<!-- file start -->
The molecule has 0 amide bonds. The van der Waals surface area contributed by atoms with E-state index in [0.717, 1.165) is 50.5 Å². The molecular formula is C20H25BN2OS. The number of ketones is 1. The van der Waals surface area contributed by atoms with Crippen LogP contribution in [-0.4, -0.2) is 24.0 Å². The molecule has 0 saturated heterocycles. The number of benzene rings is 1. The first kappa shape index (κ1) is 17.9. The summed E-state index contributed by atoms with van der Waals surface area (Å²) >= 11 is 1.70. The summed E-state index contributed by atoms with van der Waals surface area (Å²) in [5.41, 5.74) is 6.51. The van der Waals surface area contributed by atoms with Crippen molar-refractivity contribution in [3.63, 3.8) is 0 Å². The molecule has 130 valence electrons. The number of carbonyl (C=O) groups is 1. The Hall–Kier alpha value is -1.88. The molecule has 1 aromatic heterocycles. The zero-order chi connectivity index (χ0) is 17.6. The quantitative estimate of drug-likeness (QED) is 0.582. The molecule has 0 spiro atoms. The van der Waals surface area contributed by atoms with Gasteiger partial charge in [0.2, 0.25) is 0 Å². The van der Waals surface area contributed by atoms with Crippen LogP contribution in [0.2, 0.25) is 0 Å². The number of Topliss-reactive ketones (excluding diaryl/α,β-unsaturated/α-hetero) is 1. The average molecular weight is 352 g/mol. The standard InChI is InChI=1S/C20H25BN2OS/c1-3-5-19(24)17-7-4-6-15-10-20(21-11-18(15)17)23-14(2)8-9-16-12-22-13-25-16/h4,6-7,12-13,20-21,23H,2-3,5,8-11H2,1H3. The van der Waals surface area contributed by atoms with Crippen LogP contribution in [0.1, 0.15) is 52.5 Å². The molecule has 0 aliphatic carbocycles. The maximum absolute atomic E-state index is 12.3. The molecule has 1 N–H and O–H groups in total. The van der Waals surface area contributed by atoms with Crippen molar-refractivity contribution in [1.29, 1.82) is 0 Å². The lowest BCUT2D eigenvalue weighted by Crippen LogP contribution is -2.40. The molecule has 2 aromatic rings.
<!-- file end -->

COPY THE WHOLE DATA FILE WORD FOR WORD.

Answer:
The molecule has 0 amide bonds. The van der Waals surface area contributed by atoms with E-state index in [0.717, 1.165) is 50.5 Å². The molecular formula is C20H25BN2OS. The number of ketones is 1. The van der Waals surface area contributed by atoms with Crippen LogP contribution in [-0.4, -0.2) is 24.0 Å². The molecule has 0 saturated heterocycles. The number of benzene rings is 1. The first kappa shape index (κ1) is 17.9. The summed E-state index contributed by atoms with van der Waals surface area (Å²) >= 11 is 1.70. The summed E-state index contributed by atoms with van der Waals surface area (Å²) in [5.41, 5.74) is 6.51. The van der Waals surface area contributed by atoms with Crippen molar-refractivity contribution in [3.63, 3.8) is 0 Å². The molecule has 130 valence electrons. The number of carbonyl (C=O) groups is 1. The Hall–Kier alpha value is -1.88. The molecule has 1 aromatic heterocycles. The zero-order chi connectivity index (χ0) is 17.6. The quantitative estimate of drug-likeness (QED) is 0.582. The molecule has 0 spiro atoms. The van der Waals surface area contributed by atoms with Gasteiger partial charge in [0.2, 0.25) is 0 Å². The van der Waals surface area contributed by atoms with Crippen LogP contribution in [0.2, 0.25) is 0 Å². The number of Topliss-reactive ketones (excluding diaryl/α,β-unsaturated/α-hetero) is 1. The average molecular weight is 352 g/mol. The standard InChI is InChI=1S/C20H25BN2OS/c1-3-5-19(24)17-7-4-6-15-10-20(21-11-18(15)17)23-14(2)8-9-16-12-22-13-25-16/h4,6-7,12-13,20-21,23H,2-3,5,8-11H2,1H3. The van der Waals surface area contributed by atoms with Crippen LogP contribution in [0.1, 0.15) is 52.5 Å². The molecule has 0 aliphatic carbocycles. The maximum absolute atomic E-state index is 12.3. The molecule has 1 N–H and O–H groups in total. The van der Waals surface area contributed by atoms with Crippen molar-refractivity contribution in [1.29, 1.82) is 0 Å². The lowest BCUT2D eigenvalue weighted by Crippen LogP contribution is -2.40. The molecule has 2 aromatic rings.